A new effort has been launched in New Jersey to reduce the incidence of preventable intellectual and developmental disabilities and improve infant health outcomes across the Garden State.

The state Department of Human Services is providing a total of $1.6 million for three new projects that are designed to prevent developmental disabilities through stepped-up public awareness and education about such issues as drinking alcohol and smoking during pregnancy and the dangers posed by toddlers ingesting lead paint.

Assistant DHS Commissioner Jonathan Seifried, who leads the Division of Developmental Disabilities, said intellectual and developmental disabilities are disorders that are usually present at birth, “and these disabilities affect the trajectory of an individual’s physical, intellectual and or emotional development.”

Examples include a wide range of conditions on the autism spectrum as well as spina bifida and cerebral palsy.

Dieter Meyrl

A wide range of outcomes

He noted some people have mild disabilities “while others will find their disability means that they require significant care for the rest of their life, and are actually unable to live independently.”

He said the Division of Developmental Disabilities helps individuals who struggle in multiple areas including “self-care, receptive or expressive language, learning, mobility, self-direction, capacity for independent living and economic self-sufficiency.”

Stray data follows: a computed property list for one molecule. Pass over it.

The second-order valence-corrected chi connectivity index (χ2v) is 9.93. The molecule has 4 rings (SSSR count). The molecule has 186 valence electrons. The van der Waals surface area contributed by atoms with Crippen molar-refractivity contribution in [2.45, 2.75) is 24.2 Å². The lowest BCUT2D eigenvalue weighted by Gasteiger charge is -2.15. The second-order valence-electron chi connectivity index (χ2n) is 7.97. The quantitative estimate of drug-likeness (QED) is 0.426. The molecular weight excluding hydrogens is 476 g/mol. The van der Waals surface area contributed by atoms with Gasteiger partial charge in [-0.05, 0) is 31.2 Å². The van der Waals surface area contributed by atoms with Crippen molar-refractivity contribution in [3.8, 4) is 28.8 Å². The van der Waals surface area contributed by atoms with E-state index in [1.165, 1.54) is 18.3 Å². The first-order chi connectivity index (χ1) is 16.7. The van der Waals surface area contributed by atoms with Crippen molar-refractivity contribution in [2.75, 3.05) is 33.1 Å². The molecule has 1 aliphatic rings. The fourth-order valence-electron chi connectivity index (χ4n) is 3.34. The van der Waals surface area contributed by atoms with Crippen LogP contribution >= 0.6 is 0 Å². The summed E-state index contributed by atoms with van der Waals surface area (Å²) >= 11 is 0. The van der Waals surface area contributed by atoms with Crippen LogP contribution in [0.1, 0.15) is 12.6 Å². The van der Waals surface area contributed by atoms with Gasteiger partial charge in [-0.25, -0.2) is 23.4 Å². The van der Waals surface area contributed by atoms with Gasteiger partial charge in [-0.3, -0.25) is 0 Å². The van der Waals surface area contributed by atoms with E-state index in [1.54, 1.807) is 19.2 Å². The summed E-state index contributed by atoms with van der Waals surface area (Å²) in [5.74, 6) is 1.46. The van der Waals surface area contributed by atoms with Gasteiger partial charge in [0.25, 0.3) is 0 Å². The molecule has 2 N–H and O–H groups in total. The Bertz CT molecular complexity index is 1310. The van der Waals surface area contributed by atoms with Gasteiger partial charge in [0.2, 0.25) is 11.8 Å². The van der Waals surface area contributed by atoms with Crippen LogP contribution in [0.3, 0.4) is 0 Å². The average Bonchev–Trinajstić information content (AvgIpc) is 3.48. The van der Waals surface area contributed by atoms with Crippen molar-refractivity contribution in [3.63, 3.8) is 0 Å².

Seifried noted “preventing developmental disabilities begins long before a person gets pregnant and continues long after the child is born.”

Which organizations are getting funding

He said grant money will go to the Partnership for Maternal and Child Health of Northern NJ to work with school districts in Bergen, Essex, Hudson, Morris, Passaic, Sussex and Warren counties to implement a nationally recognized K-12 Fetal Alcohol Spectrum Disorder Education and Prevention Curriculum to educate young students about FASD.

Also New Jersey Chapter of the American Academy of Pediatrics will receive funds to educate primary care clinicians and community stakeholders about the importance of prevention, early identification and referral of children with elevated blood lead levels. It will also educate pediatric providers about the Department of Community Affairs’ remediation program so that they can refer families to receive free home inspections to identify potential sources of lead.

And the SPAN Parent Advocacy Network will focus on maternal, paternal and children’s health and mental health by providing leadership training and education, and community engagement for women and men of childbearing age to prevent IDDs, specifically Fetal Alcohol Syndrome/Fetal Alcohol Spectrum Disorder.

A maximum award of $185,000 per year will be available to each organization to implement their proposals, and the grants are funded through June 30, 2025.

Seifried said about one in six children are born with one or more disabilities or developmental delays in New Jersey and across the nation

David Matthau is a reporter for New Jersey 101.5. You can reach him at david.matthau@townsquaremedia.com

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